RAM performs an important dual role in this system which is why I’ve chosen a kit, the G.Skill Aegis, with the following features: 16 Gb in 2 matched 8Gb Sticks, 3200mhz speed, and tight CL16 timings. RAM specification has a huge impact on the systems ability to process and render 3D imagery because using an APU means that the VEGA cores use system RAM as video RAM. In a dedicated graphics card, there is usually 4-8gb or more of very high specification video memory with ‘GDDR6’ being the current specification. System RAM is DDR4 or 4th generation and has much lower bandwidth. To combat this disadvantage we need to ensure 2 things: First that the RAM is a matched 2 stick kit to operate in ‘dual-channel mode’. This pairing of sticks effectively doubles the throughput of the RAM with a dedicated channel from the CPU memory controller talking to each ram stick. Secondly, we want the ram to operate at a higher frequency, increasing throughput. This 3200mhz kit should have no problems operating at its rated speed, which is activated simply by selecting the predefined overclock profile in BIOS settings.
Further, because 2Gb of ram is partitioned off for video use, the system loses that for general use. This is why 8Gb (2x4Gb) is unsatisfactory in an APU system, with 2Gb hived off only 6Gb is available for the operating system and game code and this is small enough to trigger performance problems in resource-hungry games. With 14Gb available, however, you’ll experience no such problems. To cap it off, if and when you do decide to add in a dedicated GPU you’ll have the full 16Gb RAM at your systems disposal which is plenty for all normal PC tasks and gaming.
Any PC requires an SSD to ensure it’s snappy to boot and load programmes. To keep thing simple and reduce cost we’ve chosen the excellent Crucial P1 500Gb M.2 SSD.
This is a high speed ‘NVME’ drive and uses ‘QLC’ flash memory. This quad-layer memory allows manufacturers to cram more storage onto each chip keeping costs low, but it does negatively impact speed: this NVME drive is not as fast as more expensive ‘TLC’ drives. That said it’s an order of magnitude faster than any mechanical disc drive and provides a snappy responsive experience when booting up and in use.
500Gb is plenty of space for an operating system, several large games and a good number of smaller games. It might be tempting to opt for a larger 2Tb HDD initially, but we advise against it: It’s FAR easier to add a hard disk to this system later for more storage than it is to clone a hard drive onto a smaller SSD or re-install the operating system onto an SSD and reconfigure the system come upgrade time. This drive gets you started with fast, reliable storage space and can then continue to operate as your core OS drive in future. The m.2 form factor means no cables are required for fitment, it slots straight into the motherboard and is held in place by a single screw and standoff.
We’ve chosen the very popular Q300L mini-tower case from Cooler Master. This version has the ‘TUF Gaming’ branding and works out a few dollars cheaper than the standard version at the time of writing. It’s a versatile mATX case which can be laid flat or stood on its side, and it provides plenty of space and a window to view components. It’s no secret that this isn’t the best thermally performing case on the market but we’re only loading it with a 65W CPU and little else to make heat: it’ll perform fine in this configuration or with a mid-range GPU in future. It will accept GPU’s up to 4-slots deep and 360mm long meaning that virtually any GPU you choose in future will fit without a problem. It ships with an exhaust fan, and cabling and hardware to hook up the USB ports and buttons.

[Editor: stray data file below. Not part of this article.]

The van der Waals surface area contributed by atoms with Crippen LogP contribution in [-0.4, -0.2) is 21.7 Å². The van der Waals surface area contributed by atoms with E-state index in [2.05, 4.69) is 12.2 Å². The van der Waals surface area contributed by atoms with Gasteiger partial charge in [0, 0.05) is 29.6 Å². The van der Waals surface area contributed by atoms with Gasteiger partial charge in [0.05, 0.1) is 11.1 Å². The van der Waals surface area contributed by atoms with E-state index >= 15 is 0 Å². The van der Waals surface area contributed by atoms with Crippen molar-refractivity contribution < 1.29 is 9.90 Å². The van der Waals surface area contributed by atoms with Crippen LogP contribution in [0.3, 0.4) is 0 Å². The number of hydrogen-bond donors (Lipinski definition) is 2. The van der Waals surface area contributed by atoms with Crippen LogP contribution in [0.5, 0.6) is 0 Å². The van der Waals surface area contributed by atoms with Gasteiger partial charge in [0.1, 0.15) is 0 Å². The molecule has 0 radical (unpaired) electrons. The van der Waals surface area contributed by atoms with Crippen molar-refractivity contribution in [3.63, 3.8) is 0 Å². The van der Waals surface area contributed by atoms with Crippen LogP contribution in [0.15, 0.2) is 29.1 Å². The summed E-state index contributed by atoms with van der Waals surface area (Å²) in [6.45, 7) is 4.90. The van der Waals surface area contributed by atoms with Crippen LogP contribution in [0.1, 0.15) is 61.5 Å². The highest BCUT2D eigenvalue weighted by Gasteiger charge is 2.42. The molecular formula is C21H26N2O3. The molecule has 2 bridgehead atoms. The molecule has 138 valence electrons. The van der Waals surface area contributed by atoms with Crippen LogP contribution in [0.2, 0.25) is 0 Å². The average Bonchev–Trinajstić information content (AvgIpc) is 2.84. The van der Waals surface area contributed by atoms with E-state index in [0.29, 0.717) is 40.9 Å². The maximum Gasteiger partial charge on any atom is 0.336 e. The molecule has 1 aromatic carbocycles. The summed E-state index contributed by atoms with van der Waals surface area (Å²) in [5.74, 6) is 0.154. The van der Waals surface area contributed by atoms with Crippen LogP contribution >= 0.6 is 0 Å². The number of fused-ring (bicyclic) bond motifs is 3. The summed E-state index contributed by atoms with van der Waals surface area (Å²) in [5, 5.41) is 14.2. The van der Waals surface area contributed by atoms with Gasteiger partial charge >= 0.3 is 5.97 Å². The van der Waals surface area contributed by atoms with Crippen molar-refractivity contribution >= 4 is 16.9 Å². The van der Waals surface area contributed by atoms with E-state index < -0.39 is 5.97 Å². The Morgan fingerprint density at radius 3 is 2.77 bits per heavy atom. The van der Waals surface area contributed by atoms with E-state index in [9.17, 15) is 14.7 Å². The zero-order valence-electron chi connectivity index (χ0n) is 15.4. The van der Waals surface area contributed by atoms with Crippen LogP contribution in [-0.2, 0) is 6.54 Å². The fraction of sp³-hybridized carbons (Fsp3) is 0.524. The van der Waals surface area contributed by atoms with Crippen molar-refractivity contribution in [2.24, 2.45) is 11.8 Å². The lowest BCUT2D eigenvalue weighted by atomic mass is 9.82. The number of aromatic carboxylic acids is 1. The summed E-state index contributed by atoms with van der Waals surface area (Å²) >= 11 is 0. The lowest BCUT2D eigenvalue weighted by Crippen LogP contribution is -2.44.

Finally, we come to the power supply which is a critical part of any PC build. Unfortunately at the moment, we’re suffering the compounded effects of the trade wars with China and supply issues due to COVID-19 meaning that the choice and price of PSU’s has been haywire for a while. It’s really a case of finding any available reputable brand PSU with an output of 450W or more. Currently, the Thermaltake Smart BX1 Bronze 550W PSU is available at a reasonable $59. This 550W PSU has ample power for this system as is, but will also happily power an additional GPU in a future upgrade, minimising the cost and trouble of upgrading. It has a 5-year warranty and the full suite of thermal and overcurrent protection.
Suggested upgrade path for the future
As stated, this PC has been specified with upgrades in mind. The first item should definitely be a dedicated GPU, and the PC is ready to accept and power any mid-range GPU without additional purchases or modification. A suitable good value GPU for 1080p gaming would be an AMD Radeon RX580 at around $150 or a Nvidia GTX 1660 Super at around $220. Either of these options would transform this PC from an entry-level gaming PC to a very capable 1080p gamer, with demanding titles running well at high settings.
Other upgrades could include a 2Tb or larger hard disk, or SATA SSD to improve the storage capacity and either of these options are plug and play, with the original operating system already on the main SSD from the initial build.
If you want wi-fi connectivity we’d recommend a simple PCIe WiFi add-in card such as the TP-Link TL-WN881ND at $16.
Finally, following the addition of a GPU, a Ryzen 2600 or 3600 CPU would be a substantial upgrade for productivity tasks or more demanding games and will be a tempting option when these CPUs are available on the second-hand market.
I hope in this article we’ve demonstrated that with $400 you can get a great starter system that will impress you right from the start, but moreover, one that gives a basis to grow with your needs as they develop.